The second season continues immediately after the events of the first season. In the world of Horizion on the Middle of Nowhere, mankind had reached greatness akin to Gods, only to eventually lose everything they attained. Being forced to return to their now barren Earth, they decide to "recreate" history by following a certain "Testament", which outlines the course of human history. The current state of the world is in the warring states period (Sengoku) between the different feudal lands, each nation of which is bound by the Testament Union.
Independent from the union is the autonomous floating city-state of "Musashi", which recently acquired former Far-East Testament Union member "Mikawa" after its ruler destroyed the city, himself along with it. Musashi aims to regain the lost emotions of the heir to the ruler of Mikawa - a mechanical doll imbibed with the soul of a girl named "Horizon". These emotions are, in turn, embodiments of "deadly sins", forged as weapons of mass destruction each owned by one of the nations under the Testament Union. In effect, Musashi has declared itself at odds with the Testament Union as it battles with nations in order to obtain Horizon's lost emotions - all in due time for the upcoming Peace of Westphalia, which will settle the fate of the Far East in light of these turns of events.
Don't worry - for what is perhaps beyond the casual viewer in terms of the politics and diplomacy, the series makes up for in terms of action and witty humor. The first episode is full of it, unrelenting in pitting the Musashi forces up against not one, but two different countries - take note: all of this in the first episode! It's as if there were no 6-month gap that stood between the two seasons. Nevertheless, the lengthy dialogues and politically ladened jargon start to re-enter in the succeeding episodes, so unless you actually take the time and effort to sit down and absorb what's going on, you may find yourself skipping to the "good parts".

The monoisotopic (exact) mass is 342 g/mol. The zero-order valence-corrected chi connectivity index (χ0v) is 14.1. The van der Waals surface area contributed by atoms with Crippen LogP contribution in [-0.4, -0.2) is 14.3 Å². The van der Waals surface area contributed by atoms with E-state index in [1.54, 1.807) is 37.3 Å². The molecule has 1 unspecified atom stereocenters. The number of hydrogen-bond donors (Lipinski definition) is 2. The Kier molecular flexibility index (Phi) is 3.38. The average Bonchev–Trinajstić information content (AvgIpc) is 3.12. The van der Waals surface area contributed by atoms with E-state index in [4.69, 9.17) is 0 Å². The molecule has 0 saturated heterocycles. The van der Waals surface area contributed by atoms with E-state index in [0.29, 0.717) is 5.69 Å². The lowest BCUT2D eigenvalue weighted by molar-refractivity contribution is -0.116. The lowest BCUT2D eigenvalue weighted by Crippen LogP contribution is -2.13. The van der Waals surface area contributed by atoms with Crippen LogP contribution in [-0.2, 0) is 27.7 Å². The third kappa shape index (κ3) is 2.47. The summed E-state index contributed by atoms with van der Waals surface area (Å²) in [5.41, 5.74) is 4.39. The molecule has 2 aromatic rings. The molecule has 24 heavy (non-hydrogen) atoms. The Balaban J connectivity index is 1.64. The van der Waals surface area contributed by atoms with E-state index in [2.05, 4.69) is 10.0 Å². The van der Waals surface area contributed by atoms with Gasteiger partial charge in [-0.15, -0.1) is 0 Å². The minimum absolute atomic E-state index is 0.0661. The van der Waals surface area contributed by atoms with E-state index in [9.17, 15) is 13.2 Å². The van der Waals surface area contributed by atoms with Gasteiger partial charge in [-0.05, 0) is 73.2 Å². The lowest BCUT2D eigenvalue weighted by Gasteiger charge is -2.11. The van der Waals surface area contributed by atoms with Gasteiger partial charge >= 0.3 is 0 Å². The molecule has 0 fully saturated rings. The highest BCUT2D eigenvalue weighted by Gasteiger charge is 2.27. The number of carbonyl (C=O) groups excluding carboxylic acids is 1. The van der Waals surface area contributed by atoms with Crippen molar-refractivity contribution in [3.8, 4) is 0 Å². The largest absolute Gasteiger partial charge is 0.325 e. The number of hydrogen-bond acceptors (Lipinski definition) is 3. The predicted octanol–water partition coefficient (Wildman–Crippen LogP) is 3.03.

But the good parts ARE, in fact, those bits of wordy dialogue that make up more or less the core of this otherwise politically charged show. From clashing swords and bursts of magic, we are eventually thrown into conflicting ideals and prostrations and debates. It's a weird combination of sorts, but for some reason makes for a very deep show, focusing more on the development of its ecosystem rather than going for flashy moves or well-endowed female characters and service shots.
Perhaps the only thing that is quite offsetting in this season is the eccentric cast of characters from the Oxford school of England. Not only do the characters look outlandish, but some of their moves and manners of fighting are simply beyond eclectic. Besides requiring an extremely generous amount of patience to absorb the series, it may also take a bit of tolerance to accept the rather bizarre, new cast of characters. This isn't to say that something this strange was not to be expected from the Horizon franchise; rather, things are looking to be quite interesting, if not totally (and unapologetically) weird.
So, do you need to watch the first season to understand what's going on? Please, that should be obvious by now. This may, in fact, be the first time I actually recommend re-watching the first season just so that things make sense. The second season doesn't baby its watcher with unnecessary re-caps or fillers of the previous season - and this is a good thing. As a result, however, the homework falls upon the viewer to make good use of the lull between the weekly episodes. In that regard, I say that's good time spent to make the most out of the story of Horizon.